We work out the plan in a perverted way, however, which shows us ungallantly disregardful of a good start. Having found the thing most nearly related to us, we refuse to find anything else, and if it be according to us badly done, then we are churlish dolts who by our behavior declare ourselves unworthy of the gift received in the first place. So many examples of this are floating about that one is put to it to make a choice. The soldier who condemned a military play because the strips were too wide on the trousers of the stage colonel, the surgeon who snubbed a Rembrandt for failing to show a gland whose absence no one else had noticed, the champion chess-player who objected to his daughter’s fiancé on the ground that he could not be much of a fellow as he was unable to play the sacred game — here we have three people pecking excitedly at something beside the mark, trying to capsize a ship which, if allowed to sail, its sheets filled with our vigorously blowing admiration, might resolve its cargo into parts, ours proving the very inspiration we needed.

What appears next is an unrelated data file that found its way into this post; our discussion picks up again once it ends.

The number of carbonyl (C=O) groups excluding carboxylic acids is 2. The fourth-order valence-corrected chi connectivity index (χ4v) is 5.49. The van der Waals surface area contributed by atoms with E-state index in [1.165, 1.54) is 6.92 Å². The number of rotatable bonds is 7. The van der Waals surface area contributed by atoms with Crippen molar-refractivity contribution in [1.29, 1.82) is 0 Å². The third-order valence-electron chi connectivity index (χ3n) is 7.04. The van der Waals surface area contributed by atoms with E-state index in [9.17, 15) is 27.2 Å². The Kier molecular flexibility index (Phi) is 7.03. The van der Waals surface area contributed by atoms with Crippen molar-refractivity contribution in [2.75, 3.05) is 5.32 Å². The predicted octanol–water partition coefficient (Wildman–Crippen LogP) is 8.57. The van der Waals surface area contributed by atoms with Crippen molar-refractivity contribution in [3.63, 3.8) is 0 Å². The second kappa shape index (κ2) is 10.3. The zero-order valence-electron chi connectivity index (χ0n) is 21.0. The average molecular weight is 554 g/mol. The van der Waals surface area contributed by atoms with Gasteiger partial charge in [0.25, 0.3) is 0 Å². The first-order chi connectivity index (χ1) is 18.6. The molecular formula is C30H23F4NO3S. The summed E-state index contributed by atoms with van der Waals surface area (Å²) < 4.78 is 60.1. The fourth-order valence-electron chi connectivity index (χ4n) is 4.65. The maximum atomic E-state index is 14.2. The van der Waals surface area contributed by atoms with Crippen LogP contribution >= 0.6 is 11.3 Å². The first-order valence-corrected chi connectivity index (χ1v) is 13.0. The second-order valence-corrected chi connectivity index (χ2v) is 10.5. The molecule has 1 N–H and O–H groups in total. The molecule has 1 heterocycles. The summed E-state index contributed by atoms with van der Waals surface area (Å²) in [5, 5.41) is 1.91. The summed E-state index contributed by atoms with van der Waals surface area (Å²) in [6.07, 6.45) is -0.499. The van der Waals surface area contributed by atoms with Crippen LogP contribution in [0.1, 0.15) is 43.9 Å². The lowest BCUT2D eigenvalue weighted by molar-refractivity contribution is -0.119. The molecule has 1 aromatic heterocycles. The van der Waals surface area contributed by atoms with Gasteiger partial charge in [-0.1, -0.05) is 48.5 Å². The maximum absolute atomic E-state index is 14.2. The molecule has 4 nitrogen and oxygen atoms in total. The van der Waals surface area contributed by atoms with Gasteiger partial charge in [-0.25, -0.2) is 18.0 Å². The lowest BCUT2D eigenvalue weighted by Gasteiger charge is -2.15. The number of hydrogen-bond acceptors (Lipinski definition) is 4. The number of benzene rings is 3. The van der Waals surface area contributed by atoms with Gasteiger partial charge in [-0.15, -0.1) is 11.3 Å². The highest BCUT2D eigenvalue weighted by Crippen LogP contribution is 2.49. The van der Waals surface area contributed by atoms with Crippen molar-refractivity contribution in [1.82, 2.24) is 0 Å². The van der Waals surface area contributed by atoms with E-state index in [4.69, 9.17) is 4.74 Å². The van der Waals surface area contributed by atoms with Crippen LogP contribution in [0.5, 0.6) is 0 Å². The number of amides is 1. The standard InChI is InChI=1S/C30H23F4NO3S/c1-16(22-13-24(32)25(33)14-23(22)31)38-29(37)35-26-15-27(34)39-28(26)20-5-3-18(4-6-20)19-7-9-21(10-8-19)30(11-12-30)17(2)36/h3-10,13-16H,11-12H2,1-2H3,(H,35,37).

Though we are perpetually doubtful about heaven’s characteristics, and in dark moments fearful as to its existing at all in the form we like it, we continue to revise it in accordance with our changing tastes. It is no longer a simple question of believing in heaven, but a hotly contended argument as to whether you shall come to my heaven or I shall go to yours. The excessively musical place that used to be popular some time ago has been almost universally discarded, as that would not be heaven to the majority, but would instead closely fit their conception of the other terminus. We have had so much music since that heaven was planned, what with Sunday concerts and serious symphonies obtruding into every quiet home, that nothing would induce us to enter such a place. As for leisure, its second inducement, we were long ago taught that that was quite immoral, and though we forgive the ignorance of people who thought they would like it, we are glad to feel that we know better. Leisure always gets one into mischief, and even though they stipulated that only the very good should have it, still, leisure, music, and pretty women — ah, they were brave saints to trust themselve sin such a milieu!